Recycling and Waste Reduction

Warm up: He’s saving his trash – in his house – for a year!
     1. In class, or as homework the night before, have students read the article in Reproducible #1: “He’s saving his trash—in his house—for a year” and individually answer the reflection questions (Reproducible #2: Article Reflection Questions). See Reproducible #7 – Sample Answers to Questions.
     2. Solicit students to share and discuss answers with the class

Activity One: Discussing and Estimating Daily Recycling

     1. Discuss the key vocabulary terms and concepts, focusing on recycling as the process of using old items to make new items. Tell your students that when they recycle old notebooks and newspapers, they are used to make new things instead of simply sitting in a landfill. Plus, virgin resources, such as trees, do not need to be used to make new products. Tell your students that paper isn’t the only material that can be recycled; plastic, aluminum, steel, and glass can be reused too.

     2. As a class, brainstorm different types of recyclable items that they might encounter on a daily basis. Discuss daily activities and the recyclable items involved in each, for example: eating (plastic cups and dishes, aluminum food and drink containers, cardboard cereal boxes, plastic milk jugs…), doing school work (paper, printer ink cartridges, electronics…), purchasing products from the store (plastic packaging, cardboard boxes, plastic containers…), etc.

     3. Ask students to individually fill in Reproducible #3: Daily Recyclable Chart. Encourage them to come up with one new item in each category.

     4. Allow students enough time to fill in their chart. Have them share their answers with each other and discuss.

Activity Two: Building Knowledge of Recycling

     1. Talk to your students about recycling and waste in more depth. Tell students that in 2007, Americans consumed 96,751 tons of paper, which is a lot of paper! Mention that because of the success of the recycling industry; 56.1% of that paper (54.3 million tons) was recycled . However, paper can only be recycled if each of us makes an effort to dispose of it properly in recycling bins. Talk about how great it would be if 100% of all paper could be recycled and we no longer needed to cut down trees!

     2. It is important for students to develop an awareness of what they consume and how much waste they produce so that they will incorporate recycling into their daily lives. The average American generates 4.6 pounds of waste per day, but only recycles 1.5 pounds of it. Use the information from Reproducible #4: Municipal Solid Waste, or have students read the article themselves to inform your instruction. Then have students answer the reflection questions (Reproducible #5: Municipal Solid Waste Reflection Questions). Solicit students to share and discuss answers with the class.

     3. Tell them how many of the materials that you use at school can be reused to make other items. Use the chart in Reproducible #6: From Used to New, as a framework to lead your students’ discovery of what materials can be recycled and what they turn into. Have students fill in as they follow along. Use examples of how products can be recycled from your school’s waste. For extra credit have students bring in examples ahead of time. See if your class can come up with new answers not on this chart.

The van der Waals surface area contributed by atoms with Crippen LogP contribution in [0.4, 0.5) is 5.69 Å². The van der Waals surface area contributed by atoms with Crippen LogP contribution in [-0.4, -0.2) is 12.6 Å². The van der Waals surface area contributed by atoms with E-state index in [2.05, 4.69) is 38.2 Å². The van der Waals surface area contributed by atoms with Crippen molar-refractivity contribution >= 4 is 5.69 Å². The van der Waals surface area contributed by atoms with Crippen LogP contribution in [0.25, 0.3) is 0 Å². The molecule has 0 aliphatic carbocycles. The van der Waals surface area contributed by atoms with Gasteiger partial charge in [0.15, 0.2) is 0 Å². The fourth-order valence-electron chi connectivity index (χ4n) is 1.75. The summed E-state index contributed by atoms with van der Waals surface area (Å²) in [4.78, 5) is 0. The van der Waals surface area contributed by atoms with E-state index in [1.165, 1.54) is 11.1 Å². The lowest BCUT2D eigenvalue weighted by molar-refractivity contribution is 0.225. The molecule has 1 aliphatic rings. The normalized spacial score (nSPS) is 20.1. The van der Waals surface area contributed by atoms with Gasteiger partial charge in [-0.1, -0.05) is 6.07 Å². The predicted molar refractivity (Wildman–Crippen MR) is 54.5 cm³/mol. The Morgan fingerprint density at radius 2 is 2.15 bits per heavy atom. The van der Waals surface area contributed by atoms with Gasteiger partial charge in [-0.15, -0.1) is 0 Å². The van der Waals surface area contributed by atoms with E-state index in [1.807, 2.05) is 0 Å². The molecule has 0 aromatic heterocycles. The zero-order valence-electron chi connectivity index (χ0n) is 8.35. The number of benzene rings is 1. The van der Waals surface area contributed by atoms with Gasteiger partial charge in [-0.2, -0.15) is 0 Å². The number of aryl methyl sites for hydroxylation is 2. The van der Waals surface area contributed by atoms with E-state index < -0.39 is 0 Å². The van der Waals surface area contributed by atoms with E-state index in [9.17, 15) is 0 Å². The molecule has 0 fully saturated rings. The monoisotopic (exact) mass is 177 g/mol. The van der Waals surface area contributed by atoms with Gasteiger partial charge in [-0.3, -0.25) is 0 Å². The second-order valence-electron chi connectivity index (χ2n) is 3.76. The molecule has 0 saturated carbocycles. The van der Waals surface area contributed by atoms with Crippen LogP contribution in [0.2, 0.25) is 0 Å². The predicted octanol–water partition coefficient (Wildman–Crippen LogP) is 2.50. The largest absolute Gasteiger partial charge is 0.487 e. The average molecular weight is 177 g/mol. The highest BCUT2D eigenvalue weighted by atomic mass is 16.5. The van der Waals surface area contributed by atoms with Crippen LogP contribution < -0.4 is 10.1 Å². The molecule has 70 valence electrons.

Activity Three: Hands-on Activity - Making Paper
The following experiment demonstrates the simplicity of the recycling process. When students collect old newspapers and classroom papers, they become more aware of the amount of materials in their lives that can be recycled. When they complete this project, they will have tangible proof of the process of how materials are recycled.
     1. Students should rip newspapers and old office papers into tiny pieces. Put the ripped pieces of paper in the blender and add warm water to the blender.
     2. Mix the paper and water until it becomes well blended, making paper pulp. Add more water or paper to get a thick consistency.
     3. Pour 3 cm of water into the pan. Place your screen into the pan and then pour one cup of paper pulp onto the screen.
     4. Spread the pulp evenly in the water with your fingers. It should feel mushy.
     5. Lift the screen out of the water slowly, allowing the water to drain.
     6. Place the pulp-covered screen face down on a piece of cloth or in between newspaper. Lift the screen away, leaving the paper pulp on the cloth or paper. Cover with another cloth and iron with a hot iron, or use a rolling pin to flatten and press out excess moisture.
     7. Let the pulp dry for at least 24 hours.
     8. Slowly lift the pulp, leaving behind the fabric—this is your sheet of paper!

Wrap Up: Recycling Discussion
Ask students to name what types of materials they learned could be recycled, and why it is important to recycle these items. Discuss other ways that they can reduce their waste, both at school and at home (buy items with less packaging, use items completely before replacing, only buy what you need, etc.). Encourage students to recycle, and answer any questions they may have about how to recycle at school and at home. Empower them to take what they’ve learned home and share how important recycling is with their parents and friends

Extension: Recycling at Your School
     1. Have your students make recycling posters to hang around school. They should encourage others to recycle, and also explain how and what materials to recycle.

     2. Ask your students if they are interested in starting a recycling program at your school. If your school already has a recycling program, ask for suggestions on how they think the program could be improved or expanded. See Earth Day Network’s Recycling Background and Student Action Plan for more information.